For teens, it was making Danish Treats (no bake oat cookies and Danish Crepes) and Making Mug Cozies. We also do a program every winter that is very “hyggely”. We set up a Hot Chocolate Bar on Tuesday afternoons after school and the teens can help themselves to hot chocolate and all the fixings, and then stay to read for an hour. This was so successful the first time we tried it for winter reading, that we extended it for the entire winter, and have done it for 2 winters now.
When I visited your library, I noticed a cozy fireplace reading nook that you created with orange string lights. What a neat idea! Did you make other changes to your space or library experience to generate hygge?
We purchased soft throw blankets for over the upholstered chairs and added battery operated votive candles in different areas/events. For locally televised book discussion, we used cushy chairs around a coffee table instead of chairs around a table. A Hygge Café was held in a space that usually does not allow food or conversation…we successfully broke the mold!!
Since the book is authored by the CEO of the Happiness Research Institute and explores how hygge is connected to why Danish people are the happiest according to the World Happiness Report, have you noticed an improvement in your patrons’ and staff’s contentment?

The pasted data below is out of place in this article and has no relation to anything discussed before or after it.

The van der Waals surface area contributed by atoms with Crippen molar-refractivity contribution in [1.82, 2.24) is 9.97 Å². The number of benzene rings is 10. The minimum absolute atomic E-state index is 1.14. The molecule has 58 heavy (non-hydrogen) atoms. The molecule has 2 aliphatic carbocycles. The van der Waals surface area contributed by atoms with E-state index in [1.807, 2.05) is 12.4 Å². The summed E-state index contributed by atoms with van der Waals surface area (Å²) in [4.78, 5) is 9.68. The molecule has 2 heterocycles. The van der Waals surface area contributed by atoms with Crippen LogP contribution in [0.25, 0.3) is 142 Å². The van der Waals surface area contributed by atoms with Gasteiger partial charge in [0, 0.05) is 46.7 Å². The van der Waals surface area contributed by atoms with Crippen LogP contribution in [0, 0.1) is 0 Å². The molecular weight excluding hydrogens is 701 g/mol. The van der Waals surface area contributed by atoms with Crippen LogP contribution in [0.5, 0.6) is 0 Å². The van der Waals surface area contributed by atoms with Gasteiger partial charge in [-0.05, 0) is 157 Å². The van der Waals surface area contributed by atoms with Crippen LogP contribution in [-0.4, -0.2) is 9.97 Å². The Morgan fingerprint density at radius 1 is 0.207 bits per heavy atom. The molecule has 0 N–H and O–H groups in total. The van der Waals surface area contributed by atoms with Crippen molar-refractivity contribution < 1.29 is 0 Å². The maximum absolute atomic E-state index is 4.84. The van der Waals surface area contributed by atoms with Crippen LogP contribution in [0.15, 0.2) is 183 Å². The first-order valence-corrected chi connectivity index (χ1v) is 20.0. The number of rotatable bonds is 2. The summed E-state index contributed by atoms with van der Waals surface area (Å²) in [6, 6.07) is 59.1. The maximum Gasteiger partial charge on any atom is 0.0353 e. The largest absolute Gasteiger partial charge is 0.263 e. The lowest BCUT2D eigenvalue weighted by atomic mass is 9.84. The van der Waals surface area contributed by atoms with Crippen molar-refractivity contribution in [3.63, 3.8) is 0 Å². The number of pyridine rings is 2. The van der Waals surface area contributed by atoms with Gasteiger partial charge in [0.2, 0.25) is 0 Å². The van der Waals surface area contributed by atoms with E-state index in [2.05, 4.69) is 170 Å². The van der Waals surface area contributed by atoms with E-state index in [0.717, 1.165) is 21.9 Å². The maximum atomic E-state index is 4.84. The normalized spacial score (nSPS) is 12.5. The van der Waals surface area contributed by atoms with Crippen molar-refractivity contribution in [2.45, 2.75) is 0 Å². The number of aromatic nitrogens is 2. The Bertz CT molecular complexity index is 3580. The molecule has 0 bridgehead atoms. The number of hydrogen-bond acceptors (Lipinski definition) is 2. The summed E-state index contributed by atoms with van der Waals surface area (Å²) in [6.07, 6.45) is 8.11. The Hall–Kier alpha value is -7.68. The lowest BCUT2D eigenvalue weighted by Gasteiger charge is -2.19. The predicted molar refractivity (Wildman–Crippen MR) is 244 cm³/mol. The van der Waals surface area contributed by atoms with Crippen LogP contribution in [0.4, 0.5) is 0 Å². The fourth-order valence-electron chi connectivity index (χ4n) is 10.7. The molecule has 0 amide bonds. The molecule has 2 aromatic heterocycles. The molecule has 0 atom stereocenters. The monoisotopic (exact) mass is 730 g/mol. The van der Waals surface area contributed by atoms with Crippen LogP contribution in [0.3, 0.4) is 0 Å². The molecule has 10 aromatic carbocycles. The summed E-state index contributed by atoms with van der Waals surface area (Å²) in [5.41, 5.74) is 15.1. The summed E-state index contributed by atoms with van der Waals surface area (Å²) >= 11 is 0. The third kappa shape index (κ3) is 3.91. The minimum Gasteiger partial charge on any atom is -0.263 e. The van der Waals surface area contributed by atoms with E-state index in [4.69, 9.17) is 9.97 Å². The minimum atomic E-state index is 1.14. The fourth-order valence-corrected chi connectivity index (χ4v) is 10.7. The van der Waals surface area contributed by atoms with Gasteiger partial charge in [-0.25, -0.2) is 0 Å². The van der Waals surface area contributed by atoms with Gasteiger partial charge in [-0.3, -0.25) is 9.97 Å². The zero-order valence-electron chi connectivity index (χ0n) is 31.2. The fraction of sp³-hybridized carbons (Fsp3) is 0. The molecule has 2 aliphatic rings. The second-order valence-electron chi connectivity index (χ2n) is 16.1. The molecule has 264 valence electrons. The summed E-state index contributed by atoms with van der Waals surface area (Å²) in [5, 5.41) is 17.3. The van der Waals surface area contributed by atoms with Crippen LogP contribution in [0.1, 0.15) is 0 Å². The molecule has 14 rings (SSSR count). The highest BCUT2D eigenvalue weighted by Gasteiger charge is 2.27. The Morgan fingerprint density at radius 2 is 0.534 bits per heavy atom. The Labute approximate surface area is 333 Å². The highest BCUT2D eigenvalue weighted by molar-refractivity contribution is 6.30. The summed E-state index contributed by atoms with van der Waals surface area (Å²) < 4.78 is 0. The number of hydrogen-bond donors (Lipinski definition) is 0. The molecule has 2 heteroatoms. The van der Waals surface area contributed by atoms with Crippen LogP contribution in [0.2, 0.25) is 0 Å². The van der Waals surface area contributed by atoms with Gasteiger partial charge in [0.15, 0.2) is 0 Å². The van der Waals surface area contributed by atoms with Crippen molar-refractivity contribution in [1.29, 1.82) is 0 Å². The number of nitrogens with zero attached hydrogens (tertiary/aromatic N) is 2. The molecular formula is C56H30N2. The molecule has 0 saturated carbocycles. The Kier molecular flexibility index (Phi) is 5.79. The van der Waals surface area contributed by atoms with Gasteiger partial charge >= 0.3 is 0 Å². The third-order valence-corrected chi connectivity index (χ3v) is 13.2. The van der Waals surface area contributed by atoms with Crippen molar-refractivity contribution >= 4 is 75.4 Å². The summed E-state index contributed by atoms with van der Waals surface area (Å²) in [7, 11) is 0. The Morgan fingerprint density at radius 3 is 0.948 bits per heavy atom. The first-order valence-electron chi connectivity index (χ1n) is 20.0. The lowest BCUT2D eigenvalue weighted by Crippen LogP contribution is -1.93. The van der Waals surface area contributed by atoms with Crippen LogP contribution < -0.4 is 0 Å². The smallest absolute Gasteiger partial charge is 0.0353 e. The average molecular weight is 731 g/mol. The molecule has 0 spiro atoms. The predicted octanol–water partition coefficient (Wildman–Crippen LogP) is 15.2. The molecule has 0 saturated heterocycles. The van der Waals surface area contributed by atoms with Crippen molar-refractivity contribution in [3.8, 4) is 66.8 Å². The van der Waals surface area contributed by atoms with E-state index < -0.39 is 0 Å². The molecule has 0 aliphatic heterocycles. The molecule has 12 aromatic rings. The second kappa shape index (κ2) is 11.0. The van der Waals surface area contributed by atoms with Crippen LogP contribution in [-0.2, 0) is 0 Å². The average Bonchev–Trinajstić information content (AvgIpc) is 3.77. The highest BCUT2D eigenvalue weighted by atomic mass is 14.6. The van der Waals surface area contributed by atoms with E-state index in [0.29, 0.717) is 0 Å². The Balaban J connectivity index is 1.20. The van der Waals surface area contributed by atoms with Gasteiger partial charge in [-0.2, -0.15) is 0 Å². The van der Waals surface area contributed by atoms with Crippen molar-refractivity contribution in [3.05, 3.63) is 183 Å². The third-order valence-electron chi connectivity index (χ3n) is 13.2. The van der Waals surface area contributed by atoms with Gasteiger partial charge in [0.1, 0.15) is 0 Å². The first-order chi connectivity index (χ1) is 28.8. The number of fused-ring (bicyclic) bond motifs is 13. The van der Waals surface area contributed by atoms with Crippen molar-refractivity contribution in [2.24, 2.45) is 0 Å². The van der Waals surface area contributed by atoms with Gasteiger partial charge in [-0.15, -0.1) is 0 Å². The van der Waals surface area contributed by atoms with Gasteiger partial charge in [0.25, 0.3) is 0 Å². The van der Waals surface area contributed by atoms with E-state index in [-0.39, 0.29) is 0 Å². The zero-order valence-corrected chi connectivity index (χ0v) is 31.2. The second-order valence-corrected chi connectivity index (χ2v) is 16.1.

Definitely! We noticed new relationships forming and older ones reconnecting, more positive conversations and genuinely warm and relaxed communications.
What feedback have you received from patrons and staff in response to your season of hygge?
We kept hearing “This is great! Can we do this again? This was really fun.”
Any other thoughts you would you like to share?
Our only disappointment was the cancellation of our Full Moon Family Night due to a blizzard. We had so much fun planned and 40 people signed up. The Full Moon Family Night would have included a fire pit in our garden in the center or our stone labyrinth, an astronomer with telescopes to try, an Owl Moon story time with Children’s Librarian, and a sing-a-long of “moon” songs. Afterwards, families would follow a votive candlelit pathway around the garden to look for owls (laminated photos placed in trees and bushes). We would have provided gourmet cocoa, cider, and mini moonpies for a treat.
Many Hygge events had a playful characteristic. It felt like relaxed moments to get back to basic joys. Such events included:
- Warm and Fuzzy event with hot cocoa and visiting Alpacas
- Melted Cheese for Comfort in the Cold
- Family Board Game Days
- Creating Illuminated Houses with natural materials
- Forest Bathing Walk with a closing tea ceremony
- Science of Chocolate event (with samples!)
- Hygge Bingo with cozy gift basket raffle
Interview with Lisa Baylis, Head of Circulation, and Deb Dowson, Young Adult Librarian, Groton Public Library
Interviewed by Michelle Eberle, MLS Consultant